Center for Infant Research
The Center for Infant Research belongs to the University of Turku and operates in partnership with the Turku Insitute for Child and Youth Research.
The Center for Infant Research, Rauma, is promoting multidisciplinary research concerning lifelong education in the preverbal period and beyond. This age has more developmental potential than any other period of life. According to Finnish law, families with under three year old babies have a subjective right to day care, according to the family needs. However, pedagogical resourcing and research is just beginning.
Research professor: Aili Helenius, Ph.D.
Senior Researcher: Riitta Korhonen, Ph.D.
Project Early joins together a group of researches from early childhood education, psychology, and special education from five countries (Estonia, Finland, Germany, Poland, and Sweden). The focus of this multiparadigm undertaking lies in the development of preverbal infants before the age of three years. Early development of abilities, like the ability to move, imagination, speech, and pro-social, caring attitudes are being longitudinally observed. Videotape observations are microanalysed in relation to child - adult and child-child interaction in varying pedagogical contexts such as the home-environment and child care institutions. (premature born children and those with handicaps are included). Topics of education, like orientation to language, music and mathematics in the life of a small child are included. Eight doctoral theses are being undertaken in the project.
The purpose is to heighten the level of approach in infant research via international networking. The results will be used to promote the level of early education of infants and that of the institutional care of children in the contributing countries.
Key words: Communication, Infant Development, Interaction, Parenting, Special Education, Early Childhood Education
Development of Communication, Dialogical Self and Discourse with Mothers
Consortium Early is a multidisciplinary project, which combines knowledge from early education, special needs and psychology. We need to bridge gaps, which have appeared in children’s development as a consequence of changes in family lifestyles. Attempts have been made to address these problems through increasing the number of staff providing therapy. This alone, however, is insufficient.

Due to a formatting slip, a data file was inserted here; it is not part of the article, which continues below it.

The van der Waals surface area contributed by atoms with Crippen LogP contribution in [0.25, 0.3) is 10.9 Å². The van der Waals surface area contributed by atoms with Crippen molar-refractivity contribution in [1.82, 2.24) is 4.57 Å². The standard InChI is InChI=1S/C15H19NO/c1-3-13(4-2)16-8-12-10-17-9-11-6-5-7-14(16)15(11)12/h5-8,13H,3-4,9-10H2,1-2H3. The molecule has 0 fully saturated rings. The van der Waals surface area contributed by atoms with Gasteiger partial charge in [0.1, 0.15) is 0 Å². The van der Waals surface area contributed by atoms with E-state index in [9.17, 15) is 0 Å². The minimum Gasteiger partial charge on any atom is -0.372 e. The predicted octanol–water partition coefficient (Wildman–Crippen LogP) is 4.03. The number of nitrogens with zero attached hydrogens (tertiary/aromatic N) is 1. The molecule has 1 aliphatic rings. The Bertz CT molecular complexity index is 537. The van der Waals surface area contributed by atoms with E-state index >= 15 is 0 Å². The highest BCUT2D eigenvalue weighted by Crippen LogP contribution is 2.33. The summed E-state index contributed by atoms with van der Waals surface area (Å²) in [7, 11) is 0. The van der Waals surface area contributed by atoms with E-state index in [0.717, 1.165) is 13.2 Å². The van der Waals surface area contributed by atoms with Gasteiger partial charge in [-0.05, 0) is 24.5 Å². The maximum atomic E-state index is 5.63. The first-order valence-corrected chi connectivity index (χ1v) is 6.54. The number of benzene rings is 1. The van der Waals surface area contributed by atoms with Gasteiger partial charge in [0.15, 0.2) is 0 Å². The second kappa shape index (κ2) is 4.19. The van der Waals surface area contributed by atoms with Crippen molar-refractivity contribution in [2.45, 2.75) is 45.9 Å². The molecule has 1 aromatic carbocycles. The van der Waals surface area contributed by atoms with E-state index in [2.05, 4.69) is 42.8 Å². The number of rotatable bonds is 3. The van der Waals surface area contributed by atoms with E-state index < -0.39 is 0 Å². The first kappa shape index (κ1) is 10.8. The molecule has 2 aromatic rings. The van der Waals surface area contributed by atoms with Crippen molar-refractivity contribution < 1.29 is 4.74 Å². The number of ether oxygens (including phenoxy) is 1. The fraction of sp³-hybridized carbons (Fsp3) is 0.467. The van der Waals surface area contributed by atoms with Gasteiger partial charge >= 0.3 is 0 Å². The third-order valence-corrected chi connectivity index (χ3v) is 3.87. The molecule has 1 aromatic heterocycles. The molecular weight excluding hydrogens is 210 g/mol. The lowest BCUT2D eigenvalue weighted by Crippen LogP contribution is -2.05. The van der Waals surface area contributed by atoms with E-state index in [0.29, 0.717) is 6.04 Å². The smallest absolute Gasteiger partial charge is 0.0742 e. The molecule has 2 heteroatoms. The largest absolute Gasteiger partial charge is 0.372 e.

Children under the age of three years are at a stage characterised by powerful development of creative abilities. The basis for a wide range of mental activities is created during these years. However, it is also during this period that unfavourable conditions may establish the roots of problems. The character of interaction, quality of care and educational content are the building blocks of personality. Early education at home and institutions affects how children later cope with the challenges of the school years and of working life, how they relate to one another, and what kind of values and social content they adopt. Investment in the early years and in relationships prevents conflicts and saves the later use of remedial resources.
The purpose of this multipart study is to theoretically open up the earliest transitions in the developing sense of self of children under three years of age and to compare the conditions for the formation of the dialogical self found in different educational cultures. The aim is to build a concept of a child’s potential and of the formation of his relationships and abilities in the family setting, in interaction with his peers and in day-care conditions. In the various part-projects, the life of the small child is analysed, including the cultural variations apparent in care and nurturing, family situations in which children experience special problems (such as prematurely born children or those with handicaps) as well as situations in which these difficulties do not occur.
With quantitative and qualitative methods, this multiparadigm method of approach using long-term video observations focuses on the theoretical analysis of children’s development and transitions in their contextual relationships. International cooperation in the field of early years pedagogy is promoted by the fact that the Consortium comprises members from Germany, Finland and Poland, as well as drawing on the expertise of individuals from Estonia and Sweden.